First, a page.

Executive order threatens Montanans' jobs, health
| May 9, 2017 4:00 AM
It’s ironic that the same day we were reading about important monitoring and restoration work that continues on the Upper Clark Fork river in connection with ongoing mining cleanup, we began this letter about new dangers facing all our rivers. The regulations that help protect and restore Montana’s water and air quality and promote health are in the crosshairs of an executive order signed by President Trump.
Executive Order 13777, “Enforcing the Regulatory Reform Agenda,” formed a task force to “alleviate unnecessary regulatory burdens” on the American people, and “make recommendations regarding their (the regulations) repeal, replacement or modification.”
Republican President Richard Nixon consolidated environmental agencies under the Environmental Protection Agency in l970, and further regulations were approved by following presidents, including Reagan and the two Bushes. This executive order potentially guts those protections and directly targets the EPA.
What are these “unnecessary regulatory burdens” anyway? Agencies and programs under the EPA umbrella include: the Clean Air Act, Clean Water Act, Toxic Substances Control Act (think asbestos and lead-based paint), Ocean Dumping Act, Nuclear Waste Policy Act, Endangered Species Act, Food Quality Protection Act and Protection of Children from Environmental Health and Safety Risks.
According to the American Lung Association, last year the Clean Air Act prevented 160,000 premature deaths, 1.7 million asthma attacks, 54,000 cases of chronic bronchitis and 45,000 cardiovascular hospital admissions, resulting in billions of dollars in savings for the American people. Which of these protections don’t we want for ourselves, our children and future generations?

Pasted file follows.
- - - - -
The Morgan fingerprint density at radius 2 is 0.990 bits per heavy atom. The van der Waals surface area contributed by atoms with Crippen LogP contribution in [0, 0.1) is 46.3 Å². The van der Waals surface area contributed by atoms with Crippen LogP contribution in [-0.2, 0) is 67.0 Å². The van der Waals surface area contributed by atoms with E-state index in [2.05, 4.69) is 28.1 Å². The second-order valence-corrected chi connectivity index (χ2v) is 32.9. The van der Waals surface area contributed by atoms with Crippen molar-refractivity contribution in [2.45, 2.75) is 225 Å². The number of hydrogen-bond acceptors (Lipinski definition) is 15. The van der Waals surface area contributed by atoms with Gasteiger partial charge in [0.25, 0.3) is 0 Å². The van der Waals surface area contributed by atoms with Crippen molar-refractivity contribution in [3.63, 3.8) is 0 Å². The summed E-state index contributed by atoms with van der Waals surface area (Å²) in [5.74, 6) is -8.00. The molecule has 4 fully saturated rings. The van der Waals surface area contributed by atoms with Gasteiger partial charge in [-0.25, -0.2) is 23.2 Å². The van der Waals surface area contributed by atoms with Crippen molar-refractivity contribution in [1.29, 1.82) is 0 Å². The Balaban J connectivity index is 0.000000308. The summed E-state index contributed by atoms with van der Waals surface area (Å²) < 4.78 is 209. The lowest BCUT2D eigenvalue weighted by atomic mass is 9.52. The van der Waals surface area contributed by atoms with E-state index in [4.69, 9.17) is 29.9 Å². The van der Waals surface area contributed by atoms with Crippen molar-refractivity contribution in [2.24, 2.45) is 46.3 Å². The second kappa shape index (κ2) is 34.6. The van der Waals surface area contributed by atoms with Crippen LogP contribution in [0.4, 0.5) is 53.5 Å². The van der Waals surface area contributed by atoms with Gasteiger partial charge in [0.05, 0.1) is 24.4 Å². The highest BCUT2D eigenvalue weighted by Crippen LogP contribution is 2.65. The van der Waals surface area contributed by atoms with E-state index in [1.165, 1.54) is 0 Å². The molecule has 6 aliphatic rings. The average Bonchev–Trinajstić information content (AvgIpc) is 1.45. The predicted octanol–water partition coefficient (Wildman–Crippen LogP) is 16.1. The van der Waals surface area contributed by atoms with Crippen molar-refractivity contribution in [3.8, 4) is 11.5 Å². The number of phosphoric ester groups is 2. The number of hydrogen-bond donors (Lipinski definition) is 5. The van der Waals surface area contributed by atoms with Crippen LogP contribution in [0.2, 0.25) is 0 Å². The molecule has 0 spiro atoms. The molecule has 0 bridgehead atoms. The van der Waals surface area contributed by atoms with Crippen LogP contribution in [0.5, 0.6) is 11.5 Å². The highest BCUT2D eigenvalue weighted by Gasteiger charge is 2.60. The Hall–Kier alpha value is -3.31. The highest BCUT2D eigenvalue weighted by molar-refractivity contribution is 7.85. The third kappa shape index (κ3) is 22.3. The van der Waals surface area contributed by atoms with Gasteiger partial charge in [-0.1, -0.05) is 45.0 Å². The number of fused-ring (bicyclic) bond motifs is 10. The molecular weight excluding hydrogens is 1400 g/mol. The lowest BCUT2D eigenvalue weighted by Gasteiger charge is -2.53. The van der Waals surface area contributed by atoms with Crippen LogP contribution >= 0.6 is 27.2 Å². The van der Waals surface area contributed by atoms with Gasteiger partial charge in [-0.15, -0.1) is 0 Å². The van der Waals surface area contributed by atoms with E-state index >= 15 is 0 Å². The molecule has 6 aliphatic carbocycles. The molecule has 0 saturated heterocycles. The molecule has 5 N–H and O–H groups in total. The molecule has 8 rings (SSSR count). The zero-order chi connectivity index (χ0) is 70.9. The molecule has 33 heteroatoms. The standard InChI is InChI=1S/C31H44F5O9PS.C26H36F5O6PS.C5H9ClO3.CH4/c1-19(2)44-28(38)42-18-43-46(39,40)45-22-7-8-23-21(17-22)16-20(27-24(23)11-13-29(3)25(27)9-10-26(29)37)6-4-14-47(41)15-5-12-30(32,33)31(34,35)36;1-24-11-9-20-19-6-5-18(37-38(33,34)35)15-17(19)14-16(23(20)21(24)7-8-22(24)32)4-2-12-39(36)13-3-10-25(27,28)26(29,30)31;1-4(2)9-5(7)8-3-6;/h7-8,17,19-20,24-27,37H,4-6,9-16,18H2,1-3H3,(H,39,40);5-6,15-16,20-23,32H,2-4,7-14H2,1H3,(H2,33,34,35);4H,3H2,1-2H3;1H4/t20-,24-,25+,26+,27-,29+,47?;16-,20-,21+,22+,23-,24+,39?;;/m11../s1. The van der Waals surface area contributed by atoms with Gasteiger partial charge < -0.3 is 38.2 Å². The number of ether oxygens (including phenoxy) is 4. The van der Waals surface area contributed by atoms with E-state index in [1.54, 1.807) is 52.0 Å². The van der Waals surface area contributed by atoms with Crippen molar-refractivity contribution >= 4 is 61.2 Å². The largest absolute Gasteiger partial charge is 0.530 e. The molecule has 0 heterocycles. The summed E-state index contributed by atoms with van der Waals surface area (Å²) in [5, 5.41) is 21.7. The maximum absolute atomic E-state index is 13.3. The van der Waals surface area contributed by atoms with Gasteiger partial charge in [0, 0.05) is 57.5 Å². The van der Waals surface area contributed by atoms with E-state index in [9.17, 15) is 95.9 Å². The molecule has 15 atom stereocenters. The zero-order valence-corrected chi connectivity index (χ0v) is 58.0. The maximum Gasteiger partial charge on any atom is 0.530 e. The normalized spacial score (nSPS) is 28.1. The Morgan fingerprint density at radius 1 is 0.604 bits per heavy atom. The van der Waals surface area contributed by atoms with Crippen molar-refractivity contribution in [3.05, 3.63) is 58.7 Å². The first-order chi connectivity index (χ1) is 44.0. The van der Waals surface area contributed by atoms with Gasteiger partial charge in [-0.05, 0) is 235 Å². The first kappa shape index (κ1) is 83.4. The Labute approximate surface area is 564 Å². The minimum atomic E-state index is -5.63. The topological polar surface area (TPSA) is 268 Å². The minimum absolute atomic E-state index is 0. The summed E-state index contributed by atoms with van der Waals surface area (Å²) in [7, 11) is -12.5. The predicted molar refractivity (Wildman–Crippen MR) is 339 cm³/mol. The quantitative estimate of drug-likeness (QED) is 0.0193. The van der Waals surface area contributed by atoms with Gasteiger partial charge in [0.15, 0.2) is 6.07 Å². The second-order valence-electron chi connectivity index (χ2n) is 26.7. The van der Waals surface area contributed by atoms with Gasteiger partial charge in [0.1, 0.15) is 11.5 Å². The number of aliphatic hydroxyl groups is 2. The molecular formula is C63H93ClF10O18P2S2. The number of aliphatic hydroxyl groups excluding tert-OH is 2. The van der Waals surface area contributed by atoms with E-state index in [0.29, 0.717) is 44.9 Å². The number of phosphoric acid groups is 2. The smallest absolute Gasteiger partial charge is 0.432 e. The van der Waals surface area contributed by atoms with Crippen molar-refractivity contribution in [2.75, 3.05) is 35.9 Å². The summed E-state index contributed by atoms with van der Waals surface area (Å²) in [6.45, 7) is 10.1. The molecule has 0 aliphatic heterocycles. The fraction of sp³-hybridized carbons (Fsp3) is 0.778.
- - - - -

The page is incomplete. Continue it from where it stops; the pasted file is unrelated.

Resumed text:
Why would we think the task force will bring a sledgehammer to the table? In February, President Trump squashed a rule restricting dumping mining waste into rivers (including arsenic, mercury and lead). Candidate Trump vowed to get rid of the EPA “in almost every form,” leaving only “little tidbits.”
Montana is a mythical place, and it is our responsibility to sustain it. No one wants to return to conditions that could allow the early bad air in Missoula and contamination around Anaconda.
The executive order purports to save jobs. How many Montana jobs in tourism would be lost if our rivers and drinking water are polluted and the air is unhealthy? Thousands of people are employed in cleanup and maintenance projects. What will happen to the Superfund sites that dot Montana, including Bozeman, Helena, Butte, Libby and the Clark Fork River to Milltown/Missoula, mediating contamination to soils, groundwater and surface water? This executive order is a life-threatening step backward and a poke in the eye to all Montanans.
Fortunately, public comments are being sought. Unfortunately, the period is short, beginning April 12, with the deadline less than two weeks away, May 15. The comment process does not seem to be public-friendly. As of April 25, only 19,000 comments were received — not because people don’t care, but because this is happening under the radar of a public that cares greatly about these matters. If word was out and with sufficient time, there’d be millions of comments, as there were on the proposed Pacific coal export terminals.
Scott Pruitt (the new administrator of the EPA who sued the EPA 14 times as Oklahoma’s attorney general) hopes we continue to doze and don’t send our comments. Public comments give support to the EPA staff and to those who might want to fight back with legal challenges. You can help by commenting and spreading the word online (Go to www.regulations.gov and in the search bar enter epa-hq-oa-2017-0190) or by mail (Send letters to Office of Policy, Attn.: Regulatory Reform, Mail Code: 1803A, 1200 Pennsylvania Avenue Northwest, Washington, D.C. 20460. Include Document number EPA-HQ-OA-2017-0190 with comments).
—This opinion is signed by Montana Elders for a Livable Tomorrow, including Julie Devlin, Harold Hoem, Jan Hoem, Don Hyndman, Dr. Jackie Jones, Laura Morris and Gail Pohlman.